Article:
Galano et al. (2018)

In this study, the researchers designed a set of ‘innovative’ astronomy images concerning seasons, lunar phases and eclipses. Students were placed in groups, some using the traditional textbook diagrams and others using the new diagrams. Their understanding after use was then assessed quantitatively and the groups were compared. The research was carried out by university-based researchers in Italy.

This paper clearly provides a detailed examination of some traditional uses of simple astronomy diagrams in textbooks. It raises interesting questions about the appropriateness of these and provides a possible template for the study of diagram use in other areas of physics.

Learners’ ideas

  • The idea that Earth is closer to the Sun during summer
  • The Earth does not face the Sun during winter
  • The Earth or the Sun cast a shadow over the Moon (for moon phases)
  • Confusion over lunar and solar eclipses and what is blocking the light in each case

Evidence-based suggestions

  • Elements in images used in traditional textbooks can interfere with student understanding and lead to incorrect ideas.
  • The innovative images about seasons likely succeeded in helping students grasp the relevance of the orbital motion and of the tilt of the Earth’s axis.
  • No effect was detected from using the innovative images over the textbook images for Moon phases and solar and lunar eclipses, but there was a slight benefit to using any images over no images.
  • Students who produced drawings with iconic features that could suggest an understanding were not able to give correct written explanations. Such a result is in line with prior literature that suggests caution in using drawings to elicit misconceptions or as an assessment tool.

Study Structure


This study examines to what extent usual textbook images influence students’ understanding of phenomena related to seasons, lunar phases and eclipses. It introduced innovative diagrams and sought to assess their effect on understanding in 13- to 14-year-old students.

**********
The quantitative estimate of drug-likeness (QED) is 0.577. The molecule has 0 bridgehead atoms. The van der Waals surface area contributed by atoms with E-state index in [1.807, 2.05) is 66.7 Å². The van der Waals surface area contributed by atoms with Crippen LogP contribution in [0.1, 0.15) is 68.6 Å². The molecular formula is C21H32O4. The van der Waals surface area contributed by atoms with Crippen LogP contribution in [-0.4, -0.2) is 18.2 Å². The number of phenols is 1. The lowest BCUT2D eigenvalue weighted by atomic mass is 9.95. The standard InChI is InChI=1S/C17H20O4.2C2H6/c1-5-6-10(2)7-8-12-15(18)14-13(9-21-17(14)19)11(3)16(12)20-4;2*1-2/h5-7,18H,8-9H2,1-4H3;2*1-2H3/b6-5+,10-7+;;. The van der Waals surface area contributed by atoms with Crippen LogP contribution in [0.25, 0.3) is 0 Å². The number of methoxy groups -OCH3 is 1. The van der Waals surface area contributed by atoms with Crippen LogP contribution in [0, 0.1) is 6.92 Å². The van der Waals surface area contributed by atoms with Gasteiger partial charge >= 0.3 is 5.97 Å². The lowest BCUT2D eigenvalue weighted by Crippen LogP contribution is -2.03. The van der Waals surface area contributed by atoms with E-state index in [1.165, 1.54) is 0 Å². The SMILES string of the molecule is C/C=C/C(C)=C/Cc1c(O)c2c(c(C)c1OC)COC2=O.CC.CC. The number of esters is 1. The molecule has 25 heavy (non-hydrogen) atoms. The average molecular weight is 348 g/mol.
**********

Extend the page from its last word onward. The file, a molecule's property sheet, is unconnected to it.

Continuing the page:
Three research questions were asked:

  1. How are students’ explanations and visual representations of familiar astronomical phenomena affected by different image-support conditions?
  2. How are students’ conceptions about familiar astronomical phenomena affected by different image support conditions?
  3. Which features of the used images most affected the students’ visual representations and explanations of familiar astronomical phenomena?

Evidence collection

The questions were investigated through a range of methods:

  • a drawing task, during which the students were asked to make a drawing that would explain to a reader the change of seasons, Moon Phases, and solar or lunar eclipses
  • a written task, in which the students were asked to give a written explanation for each of the three phenomena
  • a mixed multiple-choice and true-false baseline questionnaire featuring 24 questions

Students’ drawings were analysed using exploratory factor analysis of iconic features [Libarkin et al, Factor analysis of drawings: Application to college student models of the greenhouse effect. 2015], which allows us to identify emerging representative student models. In total, approximately 2000 pupils’ drawings about seasons change (494), Moon phases (539), and solar(427) and lunar eclipses (499).

Details of the sample

The sample consisted of 31 girls and 37 boys, aged between 13 and 14 years. 

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